More than 20 years ago, two armed men in ski masks forced their way into a south Houston apartment around midnight as the family inside slept.
Angelo Garcia, Jr., an energetic 6-year-old often seen riding his bike around the neighborhood, woke up to cries and shouting.
His stepfather was being pistol-whipped. His mother was being sexually assaulted.
The attackers tied up the couple, ransacked the apartment and fled with a wallet and jewelry. They also took Angelo.
It was September 30, 1992.
Two decades later, a saga in which forensic science may have caught up with a suspect before authorities did will culminate Monday as the capital murder trial of Obel Cruz-Garcia opens.
The 45-year-old is facing the death penalty, accused of kidnapping and killing Angelo.
"He denies it, he denies everything," said his attorney, Skip Cornelius. "He has consistently denied any involvement."
Cornelius said little else about strategy, including how to defuse DNA tests that appear to link Cruz-Garcia to the crime.
In 1992, police believed the assaults and abduction were part of a drug deal gone bad, which the family denied.
Friends and neighbors helped investigators search for the boy for six weeks. His remains were found by a man crabbing on the south shore of Goose Creek Lake in Baytown. He was identified through dental records and the torn Batman shorts he had been wearing when he was kidnapped.
Even before the body was found, police wanted to talk to 25-year Obel Cruz-Garcia but believed he had fled the country.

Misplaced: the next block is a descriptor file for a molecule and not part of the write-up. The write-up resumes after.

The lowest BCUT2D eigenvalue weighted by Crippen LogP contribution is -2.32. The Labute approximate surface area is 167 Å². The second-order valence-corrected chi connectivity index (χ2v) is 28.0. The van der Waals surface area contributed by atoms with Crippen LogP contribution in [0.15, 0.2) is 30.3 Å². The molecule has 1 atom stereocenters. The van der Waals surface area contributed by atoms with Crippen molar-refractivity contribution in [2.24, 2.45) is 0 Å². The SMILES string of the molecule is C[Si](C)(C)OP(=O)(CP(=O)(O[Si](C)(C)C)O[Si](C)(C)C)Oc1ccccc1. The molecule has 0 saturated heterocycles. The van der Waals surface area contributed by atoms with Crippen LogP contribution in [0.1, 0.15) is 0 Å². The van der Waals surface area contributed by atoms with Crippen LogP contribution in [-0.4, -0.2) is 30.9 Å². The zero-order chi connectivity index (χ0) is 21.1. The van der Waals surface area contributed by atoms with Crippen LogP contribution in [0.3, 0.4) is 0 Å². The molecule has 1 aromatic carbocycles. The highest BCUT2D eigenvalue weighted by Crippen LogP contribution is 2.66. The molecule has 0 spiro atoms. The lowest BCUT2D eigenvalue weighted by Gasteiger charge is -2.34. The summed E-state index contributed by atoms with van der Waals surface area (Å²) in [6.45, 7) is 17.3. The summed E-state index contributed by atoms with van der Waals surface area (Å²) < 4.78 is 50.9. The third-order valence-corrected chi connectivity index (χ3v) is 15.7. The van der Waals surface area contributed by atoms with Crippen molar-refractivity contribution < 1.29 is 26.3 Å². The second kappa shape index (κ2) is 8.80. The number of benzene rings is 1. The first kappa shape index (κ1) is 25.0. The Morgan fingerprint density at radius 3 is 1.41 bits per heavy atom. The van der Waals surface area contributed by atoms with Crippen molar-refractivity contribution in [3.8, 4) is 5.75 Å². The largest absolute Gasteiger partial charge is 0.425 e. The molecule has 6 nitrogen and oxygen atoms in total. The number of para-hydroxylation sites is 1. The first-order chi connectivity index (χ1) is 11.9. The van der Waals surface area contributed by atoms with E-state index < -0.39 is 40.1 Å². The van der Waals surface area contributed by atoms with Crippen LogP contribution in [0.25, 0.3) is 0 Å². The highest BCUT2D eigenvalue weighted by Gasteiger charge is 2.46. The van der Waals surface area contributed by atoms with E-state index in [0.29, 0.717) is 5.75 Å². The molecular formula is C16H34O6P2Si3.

The case gathered dust as advances in DNA identification changed criminal investigations.
In 2007, a DNA profile was created from evidence left by one of the assailants. Armed with a way to implicate at least one of the attackers, Houston investigators enlisted the help of the FBI who found Cruz-Garcia in a prison in Puerto Rico.
When the DNA matched, Cruz-Garcia was returned to Houston to face charges. He remains in the Harris County jail without bail.
Prosecutors Natalie Tise and Justin Wood said little about strategy or the evidence the jury is expected to hear, which could include testimony from a co-defendant, according to court records.
Tise did say the victim's family is expected to testify.
"They've been very involved, very supportive," Tise said. "I've been working on this case for years now and it is a horrible, horrible tragic case."
The trial, in state District Judge Renee Magee's court, is expected to last about two weeks.